Glucose enters the beta cells through the glucose transporter GLUT2 Glucose goes into the glycolysis and the respiratory cycle where multiple high-energy ATP molecules are produced by oxidation Dependent on ATP levels, and hence blood glucose levels, the ATP-controlled potassium channels (K+) close and the cell membrane depolarizes On depolarisation, voltage controlled calcium channels (Ca2+) open and calcium flows into the cells Significantly increased amounts of calcium in the cells causes release of previously synthesised insulin, which has been stored in secretory vesicles

Insulin Activation:

Insulin Activation Activation of insulin receptors leads to internal cellular mechanisms that directly affect glucose uptake by regulating the number and operation of protein molecules (GLUT 4 – i.e,Glucose transporter 4) in the cell membrane that transport glucose into the cell.

Activation by Insulin:

Activation by Insulin

PowerPoint Presentation:

Insulin GLUT4 glucose

PowerPoint Presentation:

GLUT4 glucose Insulin

Degradation:

Degradation Degradation normally involves endocytosis of the insulin-receptor complex followed by the action of insulin degrading enzyme. Most insulin molecules are degraded by liver cells.

C-Peptide:

C-Peptide C-peptide is a peptide which is made when proinsulin is split into insulin and C-peptide. They split when proinsulin is released from the pancreas into the blood in response to a rise in serum glucose - one C-peptide for each insulin molecule. C-peptide is the abbreviation for "connecting peptide".

Functions:

Functions C-peptide functions in repair of the muscular layer of the arteries. C-peptide also exerts beneficial therapeutic effects on many complications associated with diabetes mellitus, such as for instance diabetic neuropathy and other diabetes-induced ailments. In the kidneys, C-peptide prevents diabetic nephropathy and in the heart blood flow is improved in diabetic patients. In spite of these physiological functions, C-peptide is actually removed from pharmaceutical preparations of insulin sold by drug companies when they manufacture the synthetic human insulin that is in widescale clinical usage today.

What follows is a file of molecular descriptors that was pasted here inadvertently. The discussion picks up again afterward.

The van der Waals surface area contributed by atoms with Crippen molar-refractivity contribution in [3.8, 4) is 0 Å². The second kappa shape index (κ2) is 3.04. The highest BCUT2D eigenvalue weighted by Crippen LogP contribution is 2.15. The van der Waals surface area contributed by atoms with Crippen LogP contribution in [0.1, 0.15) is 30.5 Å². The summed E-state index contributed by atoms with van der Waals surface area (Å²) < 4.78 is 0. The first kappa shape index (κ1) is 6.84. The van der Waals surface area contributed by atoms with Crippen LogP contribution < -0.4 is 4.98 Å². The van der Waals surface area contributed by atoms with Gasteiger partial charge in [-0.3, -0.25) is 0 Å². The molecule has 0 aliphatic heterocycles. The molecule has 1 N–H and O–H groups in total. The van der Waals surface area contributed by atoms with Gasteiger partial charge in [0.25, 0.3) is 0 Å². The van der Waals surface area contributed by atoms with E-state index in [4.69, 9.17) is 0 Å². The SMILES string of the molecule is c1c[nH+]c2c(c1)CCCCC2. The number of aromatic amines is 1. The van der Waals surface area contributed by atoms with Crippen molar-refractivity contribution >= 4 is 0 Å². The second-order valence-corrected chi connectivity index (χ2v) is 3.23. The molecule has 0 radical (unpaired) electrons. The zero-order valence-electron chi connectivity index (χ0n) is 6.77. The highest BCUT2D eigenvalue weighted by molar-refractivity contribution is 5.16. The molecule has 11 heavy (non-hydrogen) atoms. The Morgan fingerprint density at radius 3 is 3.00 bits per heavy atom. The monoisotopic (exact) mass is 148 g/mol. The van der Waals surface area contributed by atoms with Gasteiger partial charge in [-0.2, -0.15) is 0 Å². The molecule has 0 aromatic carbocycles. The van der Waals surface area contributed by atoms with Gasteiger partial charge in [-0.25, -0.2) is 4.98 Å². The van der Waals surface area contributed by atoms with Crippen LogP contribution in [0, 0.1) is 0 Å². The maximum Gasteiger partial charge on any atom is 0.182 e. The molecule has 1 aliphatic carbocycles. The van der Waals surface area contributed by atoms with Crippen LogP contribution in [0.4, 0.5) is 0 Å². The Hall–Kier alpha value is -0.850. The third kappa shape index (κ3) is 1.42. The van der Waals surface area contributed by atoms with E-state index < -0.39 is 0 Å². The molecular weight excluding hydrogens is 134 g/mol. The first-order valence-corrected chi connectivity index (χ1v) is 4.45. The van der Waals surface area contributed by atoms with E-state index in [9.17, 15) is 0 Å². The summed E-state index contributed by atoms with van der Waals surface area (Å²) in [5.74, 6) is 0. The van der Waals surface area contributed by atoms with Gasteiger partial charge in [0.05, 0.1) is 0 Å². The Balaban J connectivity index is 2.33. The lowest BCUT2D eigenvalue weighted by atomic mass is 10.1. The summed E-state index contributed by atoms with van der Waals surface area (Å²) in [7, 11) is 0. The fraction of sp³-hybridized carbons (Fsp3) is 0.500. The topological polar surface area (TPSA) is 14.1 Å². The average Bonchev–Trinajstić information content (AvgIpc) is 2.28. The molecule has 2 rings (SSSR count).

Use:

Use Newly diagnosed diabetes patients often get their C-peptide levels measured, to find if they are type 1 diabetes or type 2 diabetes. The reason that the C-peptide levels are measured instead of the insulin levels themselves is because insulin concentration in the portal vein ranges from two to ten times higher than in the peripheral circulation. The liver extracts about half the insulin reaching it (the plasma), but this varies with the nutritional state. The pancreas of patients with type 1 diabetes is unable to produce insulin and they will therefore usually have a decreased level of C-peptide, C-peptide levels in type 2 patients is normal or higher than normal. Measuring C-peptide in patients injecting insulin can help to determine how much of their own natural insulin these patients are still producing.

Glucagon:

Glucagon Produced by the pancreas, it is released when the glucose level in the blood is low (hypoglycemia), causing the liver to convert stored glycogen into glucose and release it into the bloodstream. It instructs the body's cells to take in glucose from the blood in times of satiation.

Production:

Production The hormone is synthesized and secreted from alpha cells (α-cells) of the islets of Langerhans, which are located in the endocrine portion of the pancreas. The alpha cells are located in the outer rim of the islet.

Regulatory Mechanism:

Regulatory Mechanism Increased secretion of glucagon is caused by: Decreased plasma glucose Increased catecholamines - norepinephrine and epinephrine Increased plasma amino acids (to protect from hypoglycemia if an all protein meal consumed) Sympathetic nervous system Acetylcholine Cholecystokinin

Regulatory Mechanism:

Regulatory Mechanism Decreased secretion of glucagon (inhibition) is caused by: Somatostatin Insulin

Function:

Function Glucagon helps maintain the level of glucose in the blood by binding to glucagon receptors on hepatocytes, causing the liver to release glucose - stored in the form of glycogen - through a process known as glycogenolysis. Glucagon then encourages the liver to synthesize additional glucose by gluconeogenesis. This glucose is released into the bloodstream. Increased free fatty acids and ketoacids into the blood Increased urea production